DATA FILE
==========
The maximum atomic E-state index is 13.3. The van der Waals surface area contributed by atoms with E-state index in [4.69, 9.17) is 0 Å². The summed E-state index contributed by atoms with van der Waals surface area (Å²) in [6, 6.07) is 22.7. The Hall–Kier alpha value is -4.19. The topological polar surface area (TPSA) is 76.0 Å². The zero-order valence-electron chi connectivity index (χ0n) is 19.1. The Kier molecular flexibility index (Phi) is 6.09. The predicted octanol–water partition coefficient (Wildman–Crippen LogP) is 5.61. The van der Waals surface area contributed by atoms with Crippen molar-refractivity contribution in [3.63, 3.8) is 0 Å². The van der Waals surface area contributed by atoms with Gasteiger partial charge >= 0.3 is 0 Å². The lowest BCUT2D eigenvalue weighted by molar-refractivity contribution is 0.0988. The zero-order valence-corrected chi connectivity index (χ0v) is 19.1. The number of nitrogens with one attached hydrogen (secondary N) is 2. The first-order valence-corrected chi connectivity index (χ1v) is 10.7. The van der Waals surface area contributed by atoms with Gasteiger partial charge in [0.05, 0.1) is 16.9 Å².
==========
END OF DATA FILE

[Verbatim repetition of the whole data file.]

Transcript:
The maximum atomic E-state index is 13.3. The van der Waals surface area contributed by atoms with E-state index in [4.69, 9.17) is 0 Å². The summed E-state index contributed by atoms with van der Waals surface area (Å²) in [6, 6.07) is 22.7. The Hall–Kier alpha value is -4.19. The topological polar surface area (TPSA) is 76.0 Å². The zero-order valence-electron chi connectivity index (χ0n) is 19.1. The Kier molecular flexibility index (Phi) is 6.09. The predicted octanol–water partition coefficient (Wildman–Crippen LogP) is 5.61. The van der Waals surface area contributed by atoms with Crippen molar-refractivity contribution in [3.63, 3.8) is 0 Å². The van der Waals surface area contributed by atoms with Gasteiger partial charge >= 0.3 is 0 Å². The lowest BCUT2D eigenvalue weighted by molar-refractivity contribution is 0.0988. The zero-order valence-corrected chi connectivity index (χ0v) is 19.1. The number of nitrogens with one attached hydrogen (secondary N) is 2. The first-order valence-corrected chi connectivity index (χ1v) is 10.7. The van der Waals surface area contributed by atoms with Gasteiger partial charge in [0.05, 0.1) is 16.9 Å².